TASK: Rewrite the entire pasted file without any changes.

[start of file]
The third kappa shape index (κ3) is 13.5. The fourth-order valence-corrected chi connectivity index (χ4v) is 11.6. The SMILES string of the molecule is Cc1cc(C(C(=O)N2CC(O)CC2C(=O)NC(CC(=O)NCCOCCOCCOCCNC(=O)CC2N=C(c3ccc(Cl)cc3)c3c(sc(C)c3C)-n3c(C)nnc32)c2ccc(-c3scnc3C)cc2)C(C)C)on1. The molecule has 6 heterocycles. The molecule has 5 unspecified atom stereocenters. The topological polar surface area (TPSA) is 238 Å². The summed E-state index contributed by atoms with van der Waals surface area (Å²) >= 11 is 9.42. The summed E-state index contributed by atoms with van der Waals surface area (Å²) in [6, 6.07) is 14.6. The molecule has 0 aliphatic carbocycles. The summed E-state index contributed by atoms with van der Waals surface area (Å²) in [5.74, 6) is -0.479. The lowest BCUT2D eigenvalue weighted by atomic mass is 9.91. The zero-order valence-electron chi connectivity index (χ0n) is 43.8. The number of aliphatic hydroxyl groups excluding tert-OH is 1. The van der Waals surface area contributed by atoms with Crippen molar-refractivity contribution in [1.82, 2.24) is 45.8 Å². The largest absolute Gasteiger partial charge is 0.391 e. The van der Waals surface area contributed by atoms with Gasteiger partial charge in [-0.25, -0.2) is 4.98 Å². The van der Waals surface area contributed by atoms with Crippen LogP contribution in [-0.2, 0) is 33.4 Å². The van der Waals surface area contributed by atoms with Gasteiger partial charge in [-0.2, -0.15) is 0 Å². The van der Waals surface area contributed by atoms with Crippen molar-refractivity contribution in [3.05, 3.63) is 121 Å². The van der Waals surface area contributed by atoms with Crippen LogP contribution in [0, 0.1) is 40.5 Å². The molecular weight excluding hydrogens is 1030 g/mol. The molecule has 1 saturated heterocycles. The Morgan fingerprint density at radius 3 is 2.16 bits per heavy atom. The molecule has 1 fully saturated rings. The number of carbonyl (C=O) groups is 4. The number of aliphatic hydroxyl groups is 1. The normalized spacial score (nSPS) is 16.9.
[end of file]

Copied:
The third kappa shape index (κ3) is 13.5. The fourth-order valence-corrected chi connectivity index (χ4v) is 11.6. The SMILES string of the molecule is Cc1cc(C(C(=O)N2CC(O)CC2C(=O)NC(CC(=O)NCCOCCOCCOCCNC(=O)CC2N=C(c3ccc(Cl)cc3)c3c(sc(C)c3C)-n3c(C)nnc32)c2ccc(-c3scnc3C)cc2)C(C)C)on1. The molecule has 6 heterocycles. The molecule has 5 unspecified atom stereocenters. The topological polar surface area (TPSA) is 238 Å². The summed E-state index contributed by atoms with van der Waals surface area (Å²) >= 11 is 9.42. The summed E-state index contributed by atoms with van der Waals surface area (Å²) in [6, 6.07) is 14.6. The molecule has 0 aliphatic carbocycles. The summed E-state index contributed by atoms with van der Waals surface area (Å²) in [5.74, 6) is -0.479. The lowest BCUT2D eigenvalue weighted by atomic mass is 9.91. The zero-order valence-electron chi connectivity index (χ0n) is 43.8. The number of aliphatic hydroxyl groups excluding tert-OH is 1. The van der Waals surface area contributed by atoms with Crippen molar-refractivity contribution in [1.82, 2.24) is 45.8 Å². The largest absolute Gasteiger partial charge is 0.391 e. The van der Waals surface area contributed by atoms with Gasteiger partial charge in [-0.25, -0.2) is 4.98 Å². The van der Waals surface area contributed by atoms with Crippen LogP contribution in [-0.2, 0) is 33.4 Å². The van der Waals surface area contributed by atoms with Gasteiger partial charge in [-0.2, -0.15) is 0 Å². The van der Waals surface area contributed by atoms with Crippen molar-refractivity contribution in [3.05, 3.63) is 121 Å². The van der Waals surface area contributed by atoms with Crippen LogP contribution in [0, 0.1) is 40.5 Å². The molecular weight excluding hydrogens is 1030 g/mol. The molecule has 1 saturated heterocycles. The Morgan fingerprint density at radius 3 is 2.16 bits per heavy atom. The molecule has 1 fully saturated rings. The number of carbonyl (C=O) groups is 4. The number of aliphatic hydroxyl groups is 1. The normalized spacial score (nSPS) is 16.9.